Lynda Barry is a Macarthur "genius"

Underground comics artist Lynda Barry (previously) is one of this year's class of $625,000 Macarthur Foundation "genius grant" recipients, and it's so deserved. Read the rest

Lynda Barry's 'Writing the Unthinkable' lesson

TIL: the fabulous Lynda Barry teaches at the University of Wisconsin! In this lesson, called "Writing the Unthinkable," she shares a neat method to get started on a new piece. It begins by drawing a tight spiral as a meditation.

"Once I start to draw this spiral, I'm starting to get in the mood to write some kind of story."

(Wertzeen) Read the rest

Excerpt from Lynda Barry's new illustrated novella, The Good Times are Killing Me

Drawn & Quarterly has a new edition of Lynda Barry’s coming-of-age novella, The Good Times are Killing Me

Young Edna Arkins lives in a neighborhood that is rapidly changing, thanks to white flight from urban Seattle in the late 1960s. As the world changes around her, Edna is exposed to the callous racism of adults―sometimes subtle and other times blatant, but always stinging. By weaving the importance of music in adolescence with the forbidden friendship between Edna, who is white, and Bonna Willis, who is Black, Lynda Barry captures the earnest, awkward, yet always honest adolescent voice as perfectly in prose as she does in comics.

The publisher kindly gave us permission to run Barry’s afterword. Enjoy!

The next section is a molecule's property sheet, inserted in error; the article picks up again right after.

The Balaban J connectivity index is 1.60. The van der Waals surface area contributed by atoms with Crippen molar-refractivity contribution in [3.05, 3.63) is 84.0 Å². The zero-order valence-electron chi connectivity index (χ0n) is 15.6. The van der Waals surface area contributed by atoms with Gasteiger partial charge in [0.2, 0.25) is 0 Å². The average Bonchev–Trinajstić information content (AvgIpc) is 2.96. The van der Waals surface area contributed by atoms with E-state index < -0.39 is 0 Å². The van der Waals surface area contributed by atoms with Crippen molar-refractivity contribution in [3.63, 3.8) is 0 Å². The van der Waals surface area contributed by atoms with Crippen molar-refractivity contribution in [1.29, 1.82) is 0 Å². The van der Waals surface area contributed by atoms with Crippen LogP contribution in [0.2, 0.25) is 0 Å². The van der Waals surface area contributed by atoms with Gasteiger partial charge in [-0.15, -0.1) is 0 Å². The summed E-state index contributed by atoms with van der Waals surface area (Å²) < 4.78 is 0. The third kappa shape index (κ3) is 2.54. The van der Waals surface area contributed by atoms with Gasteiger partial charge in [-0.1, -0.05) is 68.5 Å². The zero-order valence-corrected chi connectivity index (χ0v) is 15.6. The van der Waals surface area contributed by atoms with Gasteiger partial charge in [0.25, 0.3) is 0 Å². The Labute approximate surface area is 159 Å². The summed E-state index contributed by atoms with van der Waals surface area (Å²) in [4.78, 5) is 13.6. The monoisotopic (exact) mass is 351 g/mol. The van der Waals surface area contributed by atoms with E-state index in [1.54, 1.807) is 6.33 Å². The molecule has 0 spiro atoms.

Seattle photo: MILKOVÍ Read the rest

Lynda Barry’s irresistible lesson plan for “drawing the unthinkable”

Professor Lynda Barry has been on a roll of late. First, she published her astonishing and inspired writing-workshop-in-a-book, What It Is. She followed that up with Picture This: The Near-sighted Monkey Book, which covered drawing in much the same way that What It Is approached writing. In Syllabus, Barry has published her actual hand-drawn lesson plans from her popular college class entitled “Drawing the Unthinkable.”

There is something profoundly dream-like in Syllabus – in all three of these books – like you’re mainlining Barry’s bizarre and fertile imagination, and tapping into your own via a kind of contact high. There are visual invitations on every single page of this composition-styled, hand-drawn notebook to get out your own crayons, pens, and notebook and get to work. There are a series of lessons in the book, class announcements, examples of student work, and related class notes. Where I loved and was inspired by Barry’s first two workshop books, Syllabus finally pushed me to start doing a daily art journal, one that grants me permission to play, to “draw the unthinkable” (i.e. just do it, don’t overthink it, and do it for the process, not the product). I’m 19 days in and absolutely having the time of my life.

See sample pages of Syllabus: Notes from an Accidental Professor at Wink. Read the rest